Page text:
With dozens of characters introduced in the pilot episode, Baz Luhrmann's story of early hip hop fails to find its flow
The greatest trick the devilish Netflix ever played was understanding the value of a good dump. This week sees the arrival of The Get Down on all of the streaming giant’s global services. With it, comes arguably one of the messiest pilot episodes about the 1970s New York music scene since Vinyl debuted on HBO earlier this year, ended in sharp, exaggerated record scratch that wasn’t a hit with viewers and was hastily put back inside the record sleeve, never to be played again. The Get Down opener spins its own disc in a similarly haphazard way, skipping here and there, dragged back by an over-eager DJ with a heavy hand to the same beats. But knowing there are five more episodes available there and then to carry the plot along can make all the difference in convincing viewers to stick with it.
The Get Down’s manic energy and overtly camp performances come from Australian auteur Baz Luhrmann, whose lurid devotion to excess worked perfectly with the sequins sequences of Strictly Ballroom and the Shakespearean melodrama of Romeo + Juliet, but when unrestrained can bloat a feature like Australia into a mess. Working with the Pulitzer Prize-winning playwright Stephen Adly Guirgis, The Get Down represents Lurhmann’s first move from the silver screen to the small, and was reportedly a decade in development before Netflix finally signed on.
It hasn’t been the happiest of marriages, with rumours running wild about the budget spiralling out of control – costing roughly $10m per episode, the music rights and costume design alone mean you’re left with a cast of relative unknowns heading the drama, and heavy is the head that wears afros that big. The debut season, the most expensive show Netflix has ever made, comes split in two, the second half not scheduled for their global dump till 2017.
Justice Smith and Herizen Guardiola star as Zeke and Mylene in The Get Down [Netflix]
The plot, at its core, revolves around two teenagers, Ezekiel (Justice Smith) and Shaolin Fantastic (Shameik Moore). The former is an overly intense lyrical prodigy, a beat poet orphan living in the projects in the Bronx, pining after his Dominican love interest Mylene, the daughter of a pastor who’s more interested in becoming a disco diva than doing the Lord’s work. Shaolin, parkouring his way around the Aleppo-esque rubble of the New York borough in pristine red Pumas while kung fu music scores his every leap, is a wannabe DJ and a member of drug queenpin Fat Annie’s crew. They meet, tussling over a rare LP, becoming fast friends at an underground party where Zeke discovers his skills as a wordsmith might just be at the cutting edge of something about to explode.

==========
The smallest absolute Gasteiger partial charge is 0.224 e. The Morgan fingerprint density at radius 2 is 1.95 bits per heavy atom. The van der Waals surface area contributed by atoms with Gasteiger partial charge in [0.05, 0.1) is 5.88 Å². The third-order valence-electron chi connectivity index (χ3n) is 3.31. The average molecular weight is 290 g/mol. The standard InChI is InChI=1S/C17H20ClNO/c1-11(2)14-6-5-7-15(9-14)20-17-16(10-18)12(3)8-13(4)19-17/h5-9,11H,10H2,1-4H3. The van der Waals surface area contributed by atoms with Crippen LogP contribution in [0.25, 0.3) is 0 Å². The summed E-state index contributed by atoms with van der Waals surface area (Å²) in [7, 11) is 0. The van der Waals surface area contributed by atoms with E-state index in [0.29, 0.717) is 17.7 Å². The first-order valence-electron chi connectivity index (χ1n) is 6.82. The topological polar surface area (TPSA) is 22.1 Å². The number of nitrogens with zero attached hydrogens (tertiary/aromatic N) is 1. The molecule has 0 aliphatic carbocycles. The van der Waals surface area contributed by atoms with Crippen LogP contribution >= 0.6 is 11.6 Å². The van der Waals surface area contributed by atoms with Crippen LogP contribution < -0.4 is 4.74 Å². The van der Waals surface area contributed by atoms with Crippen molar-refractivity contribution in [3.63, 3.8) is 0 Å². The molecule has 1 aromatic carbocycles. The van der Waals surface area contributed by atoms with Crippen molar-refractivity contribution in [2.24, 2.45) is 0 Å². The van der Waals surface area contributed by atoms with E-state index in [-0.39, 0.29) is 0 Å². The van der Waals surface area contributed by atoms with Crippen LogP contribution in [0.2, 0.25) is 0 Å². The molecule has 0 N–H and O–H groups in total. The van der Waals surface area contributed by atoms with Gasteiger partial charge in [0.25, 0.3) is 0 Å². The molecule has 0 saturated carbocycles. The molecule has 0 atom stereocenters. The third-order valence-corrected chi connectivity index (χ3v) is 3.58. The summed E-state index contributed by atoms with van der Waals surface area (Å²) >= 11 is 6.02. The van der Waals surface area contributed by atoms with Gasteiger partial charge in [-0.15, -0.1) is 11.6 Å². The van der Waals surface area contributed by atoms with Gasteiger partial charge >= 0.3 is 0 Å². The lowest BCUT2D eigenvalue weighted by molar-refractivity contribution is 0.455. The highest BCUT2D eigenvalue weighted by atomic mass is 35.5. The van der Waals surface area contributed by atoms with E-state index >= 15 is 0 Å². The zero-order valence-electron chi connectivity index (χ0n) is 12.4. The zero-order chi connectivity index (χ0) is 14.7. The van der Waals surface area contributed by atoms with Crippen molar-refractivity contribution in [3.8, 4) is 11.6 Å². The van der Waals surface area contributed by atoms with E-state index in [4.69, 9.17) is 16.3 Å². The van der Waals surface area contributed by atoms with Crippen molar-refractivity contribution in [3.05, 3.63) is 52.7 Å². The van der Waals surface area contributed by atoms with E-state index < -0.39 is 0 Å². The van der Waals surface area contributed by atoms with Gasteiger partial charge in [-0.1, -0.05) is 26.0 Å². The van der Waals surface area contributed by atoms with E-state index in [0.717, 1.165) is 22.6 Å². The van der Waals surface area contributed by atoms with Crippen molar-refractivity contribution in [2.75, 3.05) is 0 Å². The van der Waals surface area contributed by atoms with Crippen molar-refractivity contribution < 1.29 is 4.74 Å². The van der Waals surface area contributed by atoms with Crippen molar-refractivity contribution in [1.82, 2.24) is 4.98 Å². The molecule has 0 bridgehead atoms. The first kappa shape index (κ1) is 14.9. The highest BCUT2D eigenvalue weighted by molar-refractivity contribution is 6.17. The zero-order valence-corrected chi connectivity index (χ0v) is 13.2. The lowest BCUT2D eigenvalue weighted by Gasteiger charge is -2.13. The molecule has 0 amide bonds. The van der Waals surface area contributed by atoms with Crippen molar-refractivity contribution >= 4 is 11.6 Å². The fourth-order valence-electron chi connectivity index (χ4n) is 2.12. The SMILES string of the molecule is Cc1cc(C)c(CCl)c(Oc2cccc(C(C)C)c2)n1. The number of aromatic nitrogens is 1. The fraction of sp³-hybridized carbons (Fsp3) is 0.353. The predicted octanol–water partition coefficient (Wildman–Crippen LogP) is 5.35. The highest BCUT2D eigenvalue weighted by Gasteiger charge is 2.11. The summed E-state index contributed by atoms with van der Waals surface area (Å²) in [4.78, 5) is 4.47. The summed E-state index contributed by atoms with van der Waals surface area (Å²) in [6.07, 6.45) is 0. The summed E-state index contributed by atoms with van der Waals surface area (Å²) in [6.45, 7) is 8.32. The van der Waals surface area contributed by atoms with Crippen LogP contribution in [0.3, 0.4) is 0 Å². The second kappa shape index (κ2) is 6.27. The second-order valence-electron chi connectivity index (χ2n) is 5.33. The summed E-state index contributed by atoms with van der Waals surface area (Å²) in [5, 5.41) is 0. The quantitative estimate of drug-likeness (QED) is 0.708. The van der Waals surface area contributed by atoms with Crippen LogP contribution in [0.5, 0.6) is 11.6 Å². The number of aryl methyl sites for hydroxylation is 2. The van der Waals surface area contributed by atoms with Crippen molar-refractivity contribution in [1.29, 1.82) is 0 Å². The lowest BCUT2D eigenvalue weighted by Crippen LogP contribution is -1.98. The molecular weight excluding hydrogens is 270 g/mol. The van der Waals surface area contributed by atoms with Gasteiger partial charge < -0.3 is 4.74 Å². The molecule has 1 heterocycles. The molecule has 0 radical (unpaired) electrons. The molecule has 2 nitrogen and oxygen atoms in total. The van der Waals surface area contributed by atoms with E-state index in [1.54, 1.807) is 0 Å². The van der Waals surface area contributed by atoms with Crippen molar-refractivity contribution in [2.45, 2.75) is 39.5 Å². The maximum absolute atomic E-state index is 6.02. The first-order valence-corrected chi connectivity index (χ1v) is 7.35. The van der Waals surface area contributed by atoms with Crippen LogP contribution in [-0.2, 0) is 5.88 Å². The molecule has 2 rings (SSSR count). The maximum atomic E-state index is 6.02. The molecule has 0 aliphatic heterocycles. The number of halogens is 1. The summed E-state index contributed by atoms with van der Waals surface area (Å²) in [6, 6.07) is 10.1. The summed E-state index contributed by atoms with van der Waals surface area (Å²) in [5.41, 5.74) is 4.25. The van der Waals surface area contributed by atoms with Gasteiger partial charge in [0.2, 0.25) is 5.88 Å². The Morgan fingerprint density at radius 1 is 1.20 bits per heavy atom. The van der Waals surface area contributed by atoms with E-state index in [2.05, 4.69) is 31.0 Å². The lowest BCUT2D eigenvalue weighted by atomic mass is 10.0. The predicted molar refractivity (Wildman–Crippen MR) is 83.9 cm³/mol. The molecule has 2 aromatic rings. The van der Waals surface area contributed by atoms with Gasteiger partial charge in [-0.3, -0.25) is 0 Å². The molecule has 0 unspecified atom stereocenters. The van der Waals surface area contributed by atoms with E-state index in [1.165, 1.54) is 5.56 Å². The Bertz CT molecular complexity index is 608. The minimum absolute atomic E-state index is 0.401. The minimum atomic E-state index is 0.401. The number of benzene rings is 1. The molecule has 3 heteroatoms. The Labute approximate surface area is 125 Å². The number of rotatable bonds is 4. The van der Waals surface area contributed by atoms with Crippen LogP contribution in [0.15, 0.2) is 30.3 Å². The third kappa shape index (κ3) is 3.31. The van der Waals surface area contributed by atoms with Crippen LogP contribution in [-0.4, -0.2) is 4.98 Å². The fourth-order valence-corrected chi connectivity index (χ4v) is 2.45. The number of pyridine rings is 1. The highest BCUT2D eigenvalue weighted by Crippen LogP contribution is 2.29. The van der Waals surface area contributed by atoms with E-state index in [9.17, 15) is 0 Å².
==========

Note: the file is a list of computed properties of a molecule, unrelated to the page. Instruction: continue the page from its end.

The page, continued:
As the driving force for a series, the sound and fury and eagerness of the duo’s relationship make for fine drama. The problem comes when everything else gets added to the playlist; Luhrmann piles on dozens of characters in the opening episode, making The Get Down feel like The Wire jacked into an amp. In a Venn diagram spinning out of control like a disco ball, scattering some of the characters you’d most like to see all over the place, add in Fat Annie’s gang and her son Cadillac, the predatory manager of the Les Inferno nightclub. Then there’s the Shao and Zeke’s school friends and band mates, their well-meaning teacher, and their parents/guardians. All that is topped up with The West Wing’s Jimmy Smits and Breaking Bad’s Giancarlo Esposito as a property bigshot and the Pentecostal pastor, who just happen to be brothers, and gang warfare over whose turf is whose.
Squeezing all that pulp into an opening mush of thirty minutes, getting used to Luhrmann’s excessive style while following all the stories on screen requires a kind of focus modern viewers don’t readily offer. Peppered with dashes of magical realism and plenty of song and dance numbers, it’s really only the last half hour of the pilot that aims to get things off the ground. But there are moments when the frenetic energy on screen gives way to undeniably wonderful scenes, where disco and break dancing weave sinuously into the storytelling like a modern interpretation of West Side Story. Where high notes and ballads beat their way through the dazzle and daze to sucker punch you into caring. Where character fire off flows that tease at the excitement of something unheard of before.
And it’s those moments that help the mess of The Get Down get right back up again.
Rating: ★★★/5 Not quite a bungle in the Bronx, but there’s enough good material here to hope for better storytelling down the line.
The Get Down Season One is release on August 12th on Netflix, with the second half of the season coming in 2017. To listen back to the TV on the Radio podcast from today's Moncrieff, please click on the podcast below: